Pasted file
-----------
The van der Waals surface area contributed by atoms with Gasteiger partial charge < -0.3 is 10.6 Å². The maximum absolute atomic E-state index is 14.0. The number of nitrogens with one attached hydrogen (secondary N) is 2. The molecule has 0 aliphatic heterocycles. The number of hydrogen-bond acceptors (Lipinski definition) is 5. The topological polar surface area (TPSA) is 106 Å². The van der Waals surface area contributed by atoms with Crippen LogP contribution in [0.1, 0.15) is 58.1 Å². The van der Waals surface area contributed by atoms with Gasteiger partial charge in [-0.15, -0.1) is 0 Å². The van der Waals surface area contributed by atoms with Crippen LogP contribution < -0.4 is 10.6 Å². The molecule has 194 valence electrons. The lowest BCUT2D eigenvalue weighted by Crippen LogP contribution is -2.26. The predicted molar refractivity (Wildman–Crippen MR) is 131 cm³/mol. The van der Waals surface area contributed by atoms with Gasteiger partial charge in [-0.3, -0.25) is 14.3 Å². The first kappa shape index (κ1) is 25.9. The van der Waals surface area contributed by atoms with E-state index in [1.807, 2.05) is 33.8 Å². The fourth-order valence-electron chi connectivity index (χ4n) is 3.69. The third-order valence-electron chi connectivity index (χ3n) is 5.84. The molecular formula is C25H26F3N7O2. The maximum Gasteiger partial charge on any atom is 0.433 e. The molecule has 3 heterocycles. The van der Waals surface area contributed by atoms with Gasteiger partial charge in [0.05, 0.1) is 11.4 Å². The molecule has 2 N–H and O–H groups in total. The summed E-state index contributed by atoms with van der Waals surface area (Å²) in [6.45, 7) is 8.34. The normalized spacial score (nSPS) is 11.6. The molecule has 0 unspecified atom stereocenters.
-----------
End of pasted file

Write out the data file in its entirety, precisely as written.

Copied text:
The van der Waals surface area contributed by atoms with Gasteiger partial charge < -0.3 is 10.6 Å². The maximum absolute atomic E-state index is 14.0. The number of nitrogens with one attached hydrogen (secondary N) is 2. The molecule has 0 aliphatic heterocycles. The number of hydrogen-bond acceptors (Lipinski definition) is 5. The topological polar surface area (TPSA) is 106 Å². The van der Waals surface area contributed by atoms with Crippen LogP contribution in [0.1, 0.15) is 58.1 Å². The van der Waals surface area contributed by atoms with Gasteiger partial charge in [-0.15, -0.1) is 0 Å². The van der Waals surface area contributed by atoms with Crippen LogP contribution < -0.4 is 10.6 Å². The molecule has 194 valence electrons. The lowest BCUT2D eigenvalue weighted by Crippen LogP contribution is -2.26. The predicted molar refractivity (Wildman–Crippen MR) is 131 cm³/mol. The van der Waals surface area contributed by atoms with Gasteiger partial charge in [-0.3, -0.25) is 14.3 Å². The first kappa shape index (κ1) is 25.9. The van der Waals surface area contributed by atoms with E-state index in [1.807, 2.05) is 33.8 Å². The fourth-order valence-electron chi connectivity index (χ4n) is 3.69. The third-order valence-electron chi connectivity index (χ3n) is 5.84. The molecular formula is C25H26F3N7O2. The maximum Gasteiger partial charge on any atom is 0.433 e. The molecule has 3 heterocycles. The van der Waals surface area contributed by atoms with Gasteiger partial charge in [0.05, 0.1) is 11.4 Å². The molecule has 2 N–H and O–H groups in total. The summed E-state index contributed by atoms with van der Waals surface area (Å²) in [6.45, 7) is 8.34. The normalized spacial score (nSPS) is 11.6. The molecule has 0 unspecified atom stereocenters.